Rolling about with lion cubs is not something I expected to do on a recent trip to the island of Mauritius. Lions are not indigenous to the island, but have been brought by Graeme Bristow, owner of Adventures Safari (www.safari-advenures-mauritius.com) where he and his team enables groups of up to twelve to literally walk with two full grown lions for about half an hour through forest and have their pictures taken with the lions. We are literally within breathing distance of the animals. It's the first place in the world to do this, but not the only place). Ajay, our guide, advised us not to walk in front of them, not to run, not to bend down and not to shout. ‘they are wild animals’ he kept repeating, but as I stroked one of the females on the back I had that surreal sense of doing what I had always wanted to do on safari as a child and ‘stroke the cuddly lion.’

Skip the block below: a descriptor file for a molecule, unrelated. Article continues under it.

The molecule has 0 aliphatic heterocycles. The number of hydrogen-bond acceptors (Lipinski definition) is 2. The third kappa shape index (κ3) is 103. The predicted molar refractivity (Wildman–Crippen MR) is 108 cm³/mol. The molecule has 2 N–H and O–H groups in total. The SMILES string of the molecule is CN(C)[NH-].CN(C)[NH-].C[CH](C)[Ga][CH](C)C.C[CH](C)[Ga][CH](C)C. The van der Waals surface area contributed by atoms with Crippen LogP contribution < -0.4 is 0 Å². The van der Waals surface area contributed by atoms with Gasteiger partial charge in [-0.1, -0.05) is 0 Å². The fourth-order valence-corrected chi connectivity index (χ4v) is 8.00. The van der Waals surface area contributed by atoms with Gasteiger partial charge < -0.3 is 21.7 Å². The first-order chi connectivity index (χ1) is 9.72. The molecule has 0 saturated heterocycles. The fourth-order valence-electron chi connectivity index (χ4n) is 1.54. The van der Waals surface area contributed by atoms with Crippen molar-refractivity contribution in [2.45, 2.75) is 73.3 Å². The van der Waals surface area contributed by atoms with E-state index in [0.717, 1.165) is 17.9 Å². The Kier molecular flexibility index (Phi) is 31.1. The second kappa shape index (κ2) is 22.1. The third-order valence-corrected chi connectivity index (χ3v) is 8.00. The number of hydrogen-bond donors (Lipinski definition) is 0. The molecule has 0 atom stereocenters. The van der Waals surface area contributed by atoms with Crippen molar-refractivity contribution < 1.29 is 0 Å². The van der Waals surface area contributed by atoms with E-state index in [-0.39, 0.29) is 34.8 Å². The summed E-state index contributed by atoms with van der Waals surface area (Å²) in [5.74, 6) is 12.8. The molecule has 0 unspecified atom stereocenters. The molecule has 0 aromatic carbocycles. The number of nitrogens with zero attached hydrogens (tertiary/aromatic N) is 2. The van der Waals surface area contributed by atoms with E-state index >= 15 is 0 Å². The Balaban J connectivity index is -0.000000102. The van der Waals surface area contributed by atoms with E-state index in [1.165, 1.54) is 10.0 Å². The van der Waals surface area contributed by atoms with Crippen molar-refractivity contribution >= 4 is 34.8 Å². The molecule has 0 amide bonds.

If the lions are the icing on the cake, rolling about with the lion cubs is the cherry on the icing on the cake. These solid little bundles of play time have wide bright brown eyes and long sharp claws but in the same way baby elephants are more dangerous than fully grown ones, they don’t know their own strength and consequently could lash out playfully bearing their claws and knock your eye out. Ginger and Rolly were abandoned by their mothers. Lions are famed for being good mothers, but this is not necessarily the case. They are above all ruthless survivors. If the lioness feels the cubs will endanger the pride, she will let them die. So much for the largesse of a lionheart. But as I kneel down by Ginger, a very playful cub, tickling his tummy, marvelling at the intimacy, relishing each moment, looking into his large glassy eyes its hard to believe. I strongly recommend.